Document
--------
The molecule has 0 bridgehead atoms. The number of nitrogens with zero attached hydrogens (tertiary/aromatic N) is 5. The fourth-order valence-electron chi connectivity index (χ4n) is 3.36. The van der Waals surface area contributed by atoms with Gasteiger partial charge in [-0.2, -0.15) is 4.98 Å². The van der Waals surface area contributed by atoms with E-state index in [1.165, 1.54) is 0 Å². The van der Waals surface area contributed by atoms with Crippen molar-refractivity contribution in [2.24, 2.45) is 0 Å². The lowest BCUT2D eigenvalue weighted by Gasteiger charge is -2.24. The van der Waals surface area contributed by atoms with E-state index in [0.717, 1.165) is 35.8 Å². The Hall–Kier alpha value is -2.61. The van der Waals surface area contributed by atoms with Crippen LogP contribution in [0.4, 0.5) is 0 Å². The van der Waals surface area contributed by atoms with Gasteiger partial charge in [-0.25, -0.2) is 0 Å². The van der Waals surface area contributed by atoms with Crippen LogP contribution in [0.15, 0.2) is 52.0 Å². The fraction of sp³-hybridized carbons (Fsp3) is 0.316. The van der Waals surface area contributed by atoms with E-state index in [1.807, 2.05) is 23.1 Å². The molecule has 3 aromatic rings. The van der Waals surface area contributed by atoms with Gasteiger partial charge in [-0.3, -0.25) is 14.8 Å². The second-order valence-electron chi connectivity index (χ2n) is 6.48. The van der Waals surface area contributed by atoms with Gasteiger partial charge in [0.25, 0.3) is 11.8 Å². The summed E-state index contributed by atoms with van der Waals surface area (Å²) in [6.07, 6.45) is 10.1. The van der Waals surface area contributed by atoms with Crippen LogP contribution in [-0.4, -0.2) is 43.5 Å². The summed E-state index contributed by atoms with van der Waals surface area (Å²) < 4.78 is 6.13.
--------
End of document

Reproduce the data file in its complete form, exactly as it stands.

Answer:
The molecule has 0 bridgehead atoms. The number of nitrogens with zero attached hydrogens (tertiary/aromatic N) is 5. The fourth-order valence-electron chi connectivity index (χ4n) is 3.36. The van der Waals surface area contributed by atoms with Gasteiger partial charge in [-0.2, -0.15) is 4.98 Å². The van der Waals surface area contributed by atoms with E-state index in [1.165, 1.54) is 0 Å². The van der Waals surface area contributed by atoms with Crippen molar-refractivity contribution in [2.24, 2.45) is 0 Å². The lowest BCUT2D eigenvalue weighted by Gasteiger charge is -2.24. The van der Waals surface area contributed by atoms with E-state index in [0.717, 1.165) is 35.8 Å². The Hall–Kier alpha value is -2.61. The van der Waals surface area contributed by atoms with Crippen LogP contribution in [0.4, 0.5) is 0 Å². The van der Waals surface area contributed by atoms with Gasteiger partial charge in [-0.25, -0.2) is 0 Å². The van der Waals surface area contributed by atoms with Crippen LogP contribution in [0.15, 0.2) is 52.0 Å². The fraction of sp³-hybridized carbons (Fsp3) is 0.316. The van der Waals surface area contributed by atoms with E-state index in [1.807, 2.05) is 23.1 Å². The molecule has 3 aromatic rings. The van der Waals surface area contributed by atoms with Gasteiger partial charge in [-0.3, -0.25) is 14.8 Å². The second-order valence-electron chi connectivity index (χ2n) is 6.48. The van der Waals surface area contributed by atoms with Gasteiger partial charge in [0.25, 0.3) is 11.8 Å². The summed E-state index contributed by atoms with van der Waals surface area (Å²) in [6.07, 6.45) is 10.1. The van der Waals surface area contributed by atoms with Crippen LogP contribution in [-0.4, -0.2) is 43.5 Å². The summed E-state index contributed by atoms with van der Waals surface area (Å²) < 4.78 is 6.13.